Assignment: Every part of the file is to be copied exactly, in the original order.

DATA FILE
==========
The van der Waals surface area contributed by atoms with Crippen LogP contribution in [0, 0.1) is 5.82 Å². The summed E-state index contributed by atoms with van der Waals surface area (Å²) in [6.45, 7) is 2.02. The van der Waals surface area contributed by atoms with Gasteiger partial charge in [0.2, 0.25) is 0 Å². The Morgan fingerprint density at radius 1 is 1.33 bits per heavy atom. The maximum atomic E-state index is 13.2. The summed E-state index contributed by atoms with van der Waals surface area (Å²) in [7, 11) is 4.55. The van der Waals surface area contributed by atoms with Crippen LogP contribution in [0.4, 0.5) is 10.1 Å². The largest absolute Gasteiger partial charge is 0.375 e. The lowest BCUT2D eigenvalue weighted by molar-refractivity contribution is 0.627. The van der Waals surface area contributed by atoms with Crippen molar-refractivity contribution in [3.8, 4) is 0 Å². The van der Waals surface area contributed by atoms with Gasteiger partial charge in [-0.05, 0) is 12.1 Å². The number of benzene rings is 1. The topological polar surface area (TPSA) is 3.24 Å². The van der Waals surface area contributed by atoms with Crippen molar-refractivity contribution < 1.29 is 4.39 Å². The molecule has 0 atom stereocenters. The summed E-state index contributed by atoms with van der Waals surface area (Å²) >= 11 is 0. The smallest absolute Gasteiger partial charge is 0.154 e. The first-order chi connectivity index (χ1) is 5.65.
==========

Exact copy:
The van der Waals surface area contributed by atoms with Crippen LogP contribution in [0, 0.1) is 5.82 Å². The summed E-state index contributed by atoms with van der Waals surface area (Å²) in [6.45, 7) is 2.02. The van der Waals surface area contributed by atoms with Gasteiger partial charge in [0.2, 0.25) is 0 Å². The Morgan fingerprint density at radius 1 is 1.33 bits per heavy atom. The maximum atomic E-state index is 13.2. The summed E-state index contributed by atoms with van der Waals surface area (Å²) in [7, 11) is 4.55. The van der Waals surface area contributed by atoms with Crippen LogP contribution in [0.4, 0.5) is 10.1 Å². The largest absolute Gasteiger partial charge is 0.375 e. The lowest BCUT2D eigenvalue weighted by molar-refractivity contribution is 0.627. The van der Waals surface area contributed by atoms with Crippen molar-refractivity contribution in [3.8, 4) is 0 Å². The van der Waals surface area contributed by atoms with Gasteiger partial charge in [-0.05, 0) is 12.1 Å². The number of benzene rings is 1. The topological polar surface area (TPSA) is 3.24 Å². The van der Waals surface area contributed by atoms with Crippen molar-refractivity contribution < 1.29 is 4.39 Å². The molecule has 0 atom stereocenters. The summed E-state index contributed by atoms with van der Waals surface area (Å²) >= 11 is 0. The smallest absolute Gasteiger partial charge is 0.154 e. The first-order chi connectivity index (χ1) is 5.65.